Former WWE Intercontinental Champion Sami Zayn along several talents in the company such as Kevin Owens and Daniel Bryan have chosen not to travel with WWE for their shows [or some of their shows] in Saudi Arabia. The WWE has an agreement with Saudi Arabia over the course of a decade. While WWE presents their shows in the country, Sami Zayn launches his ‘Sami For Syria’ mobile clinic before/during shows. Zayn was born to two Syrian parents and has made his efforts public to help those who were affected by the Syrian War with his campaign and mobile clinic.
In 2018, it was reported by Pro Wrestling Sheet that Sami Zayn did not partake in WWE’s Greatest Royal Rumble event in Saudi Arabia and it was not his decision as Zayn was not booked on the show “to respect the local culture in Saudi Arabia”. WWE released a statement on the matter as well:
“WWE is committed to embracing individuals from all backgrounds while respecting local customs and cultural differences around the world.”
Zayn recently appeared on The Blindboy Podcast and he was asked if he is banned from going to Saudi Arabia. Zayn explained that he truly does not know but never checked into it because he’s not keen on going.
“I don’t know. I don’t know the specifics on this. To this day I didn’t really ask because I wasn’t really keen on going anyway. But WWE did a thing, a partnership sort of or signed some sort of deal to put on these shows in Saudi Arabia for I don’t know, what? Ten years or something like that, and I just wasn’t invited to go and I never really dug into it too much because I wasn’t keen on going to begin with, but I would like to discuss that for a moment because there is a certain amount… there’s a certain amount of… what’s the word I’m looking for here? You know, it became very popular, very easy to say, ‘Well you shouldn’t go to this country because they do these awful things’ and I understand it and I agree and if I was asked to perform in Israel, I wouldn’t, right? But at the same time, I perform in the United States, you know what I mean? And I live in the United States. So there’s that sort of dissonance to get your head around a little bit. So I don’t know, I don’t know. I don’t know how I feel about all of that.”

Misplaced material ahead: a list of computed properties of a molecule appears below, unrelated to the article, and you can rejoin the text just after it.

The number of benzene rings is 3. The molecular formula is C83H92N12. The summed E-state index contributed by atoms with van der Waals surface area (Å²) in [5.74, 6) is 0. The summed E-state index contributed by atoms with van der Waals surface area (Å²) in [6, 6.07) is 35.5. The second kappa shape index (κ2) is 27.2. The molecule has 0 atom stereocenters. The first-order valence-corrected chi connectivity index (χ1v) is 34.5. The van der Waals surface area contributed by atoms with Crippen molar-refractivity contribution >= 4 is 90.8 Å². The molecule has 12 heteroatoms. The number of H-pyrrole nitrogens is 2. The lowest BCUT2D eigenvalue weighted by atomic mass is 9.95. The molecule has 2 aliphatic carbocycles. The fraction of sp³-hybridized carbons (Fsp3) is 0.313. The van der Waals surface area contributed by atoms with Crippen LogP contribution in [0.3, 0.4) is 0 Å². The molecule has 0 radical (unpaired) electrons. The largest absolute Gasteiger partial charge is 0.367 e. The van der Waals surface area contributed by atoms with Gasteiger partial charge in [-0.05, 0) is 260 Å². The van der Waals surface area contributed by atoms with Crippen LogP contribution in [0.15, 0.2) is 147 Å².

Elsewhere during the interview, Sami touched on the change in his character in 2017. He spoke about the mindset he wanted to have as a heel and didn’t want to make too drastic of a change because that would be a complete 180 from what his character represented and believed in-in the five or so years prior.
“Well, so, I think the character’s point of view, because I was delicate about doing too radical of a transformation because that’s also something that you kinda can’t buy so if this guy tells me for five years that he’s about one thing, but then one day he turns bad but he’s about — suddenly he’s saying a complete 180. To me there’s a bit of disconnect there where it’s like, ‘Oh this guy’s now playing this completely different person,’ because it’s so far removed from the original identity that we’ve crafted for you. So, in my case, I try to kind of say the character still believes what he believes, which is he’s always kinda been about doing the right thing and fighting for what’s right and this and that. But now, he’s taken this new outlook on the same viewpoint and so now his methods are just different and he believes himself — he still believes himself to be justified and almost like a martyr, for doing the right thing and he just…”
Sami Zayn made his return to WWE several weeks ago after a five month hiatus. He’ll be in action at the Clash of Champions pay-per-view in a Ladder match for the Intercontinental Title with Jeff Hardy and AJ Styles.
If the quotes from this article are used, please credit The Blindboy Podcast with an H/T to POST Wrestling for the transcriptions.